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Proc Natl Acad Sci U S A. 2018 May 15;115(20):E4661-E4669. doi: 10.1073/pnas.1720065115. Epub 2018 Apr 30.

Distinct roles of resident and nonresident macrophages in nonischemic cardiomyopathy.

Author information

1
Case Cardiovascular Research Institute, Case Western Reserve University School of Medicine, Cleveland, OH 44106; xudong.liao@case.edu mukesh.jain2@case.edu.
2
Harrington Heart and Vascular Institute, University Hospitals Cleveland Medical Center, Cleveland, OH 44106.
3
Case Cardiovascular Research Institute, Case Western Reserve University School of Medicine, Cleveland, OH 44106.
4
Department of Cardiology, Tongji Hospital of Tongji University, 20065 Shanghai, China.
5
Case Comprehensive Cancer Center, Case Western Reserve University, Cleveland, OH 44106.
6
National Center for Regenerative Medicine, Seidman Cancer Center, University Hospitals Cleveland Medical Center and Case Western Reserve University, Cleveland, OH 44106.
7
Department of Genetics and Genome Sciences, Case Western Reserve University School of Medicine, Cleveland, OH 44106.
8
Yale Cardiovascular Research Center, Yale University, New Haven, CT 06511.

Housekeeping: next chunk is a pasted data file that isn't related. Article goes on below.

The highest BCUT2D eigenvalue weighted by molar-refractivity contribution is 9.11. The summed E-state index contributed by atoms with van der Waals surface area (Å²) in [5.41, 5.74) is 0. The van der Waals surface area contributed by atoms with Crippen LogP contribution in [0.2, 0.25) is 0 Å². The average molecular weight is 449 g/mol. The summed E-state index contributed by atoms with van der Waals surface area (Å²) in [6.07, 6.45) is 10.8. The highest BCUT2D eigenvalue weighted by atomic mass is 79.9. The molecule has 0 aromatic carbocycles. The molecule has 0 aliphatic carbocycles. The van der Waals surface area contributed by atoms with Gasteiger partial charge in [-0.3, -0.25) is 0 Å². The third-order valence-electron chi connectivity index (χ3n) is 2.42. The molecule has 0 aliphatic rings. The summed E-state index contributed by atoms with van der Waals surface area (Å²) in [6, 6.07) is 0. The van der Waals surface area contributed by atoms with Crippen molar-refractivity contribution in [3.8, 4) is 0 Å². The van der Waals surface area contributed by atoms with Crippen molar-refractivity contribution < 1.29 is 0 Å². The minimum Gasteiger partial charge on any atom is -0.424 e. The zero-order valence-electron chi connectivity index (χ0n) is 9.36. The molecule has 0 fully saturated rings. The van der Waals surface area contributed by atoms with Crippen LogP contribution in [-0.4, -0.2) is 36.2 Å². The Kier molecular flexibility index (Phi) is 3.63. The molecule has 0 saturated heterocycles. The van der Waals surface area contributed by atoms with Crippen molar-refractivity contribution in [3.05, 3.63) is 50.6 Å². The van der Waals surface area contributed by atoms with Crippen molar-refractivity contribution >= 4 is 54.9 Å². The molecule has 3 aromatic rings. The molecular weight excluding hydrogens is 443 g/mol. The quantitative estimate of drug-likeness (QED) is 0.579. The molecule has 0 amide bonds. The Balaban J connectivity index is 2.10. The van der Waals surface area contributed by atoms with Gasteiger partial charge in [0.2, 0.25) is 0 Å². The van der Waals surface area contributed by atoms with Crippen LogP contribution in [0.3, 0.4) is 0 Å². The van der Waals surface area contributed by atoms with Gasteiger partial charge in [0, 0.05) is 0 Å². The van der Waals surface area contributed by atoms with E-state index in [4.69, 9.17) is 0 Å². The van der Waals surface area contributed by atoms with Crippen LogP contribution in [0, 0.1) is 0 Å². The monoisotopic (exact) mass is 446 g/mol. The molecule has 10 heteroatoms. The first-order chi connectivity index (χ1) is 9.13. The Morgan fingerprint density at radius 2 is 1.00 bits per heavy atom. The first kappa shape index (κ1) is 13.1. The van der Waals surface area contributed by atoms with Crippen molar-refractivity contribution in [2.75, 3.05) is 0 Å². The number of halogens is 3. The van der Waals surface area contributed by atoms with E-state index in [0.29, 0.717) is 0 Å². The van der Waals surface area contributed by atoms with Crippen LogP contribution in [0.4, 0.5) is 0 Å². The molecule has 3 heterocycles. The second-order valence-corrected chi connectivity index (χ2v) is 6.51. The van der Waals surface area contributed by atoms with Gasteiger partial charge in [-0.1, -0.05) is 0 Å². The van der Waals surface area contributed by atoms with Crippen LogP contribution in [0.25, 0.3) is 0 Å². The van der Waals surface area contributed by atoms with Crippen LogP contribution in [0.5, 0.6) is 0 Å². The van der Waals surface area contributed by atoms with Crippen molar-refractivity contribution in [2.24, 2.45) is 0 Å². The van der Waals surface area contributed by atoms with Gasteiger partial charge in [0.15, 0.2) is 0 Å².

9
Electron Microscopy Core Facility, Case Western Reserve University School of Medicine, Cleveland, OH 44106.
10
Department of Epidemiology and Biostatistics, Case Western Reserve University School of Medicine, Cleveland, OH 44106.
11
Institute for Transformative Molecular Medicine, Case Western Reserve University School of Medicine, Cleveland, OH 44106.
12
Harrington Discovery Institute, University Hospitals Cleveland Medical Center, Cleveland, OH 44106.

Abstract

Nonischemic cardiomyopathy (NICM) resulting from long-standing hypertension, valvular disease, and genetic mutations is a major cause of heart failure worldwide. Recent observations suggest that myeloid cells can impact cardiac function, but the role of tissue-intrinsic vs. tissue-extrinsic myeloid cells in NICM remains poorly understood. Here, we show that cardiac resident macrophage proliferation occurs within the first week following pressure overload hypertrophy (POH; a model of heart failure) and is requisite for the heart's adaptive response. Mechanistically, we identify Kruppel-like factor 4 (KLF4) as a key transcription factor that regulates cardiac resident macrophage proliferation and angiogenic activities. Finally, we show that blood-borne macrophages recruited in late-phase POH are detrimental, and that blockade of their infiltration improves myocardial angiogenesis and preserves cardiac function. These observations demonstrate previously unappreciated temporal and spatial roles for resident and nonresident macrophages in the development of heart failure.

KEYWORDS:

angiogenesis; cardiac macrophage; pressure overload hypertrophy

PMID:
29712858
PMCID:
PMC5960298
DOI:
10.1073/pnas.1720065115
[Indexed for MEDLINE]
Free PMC Article

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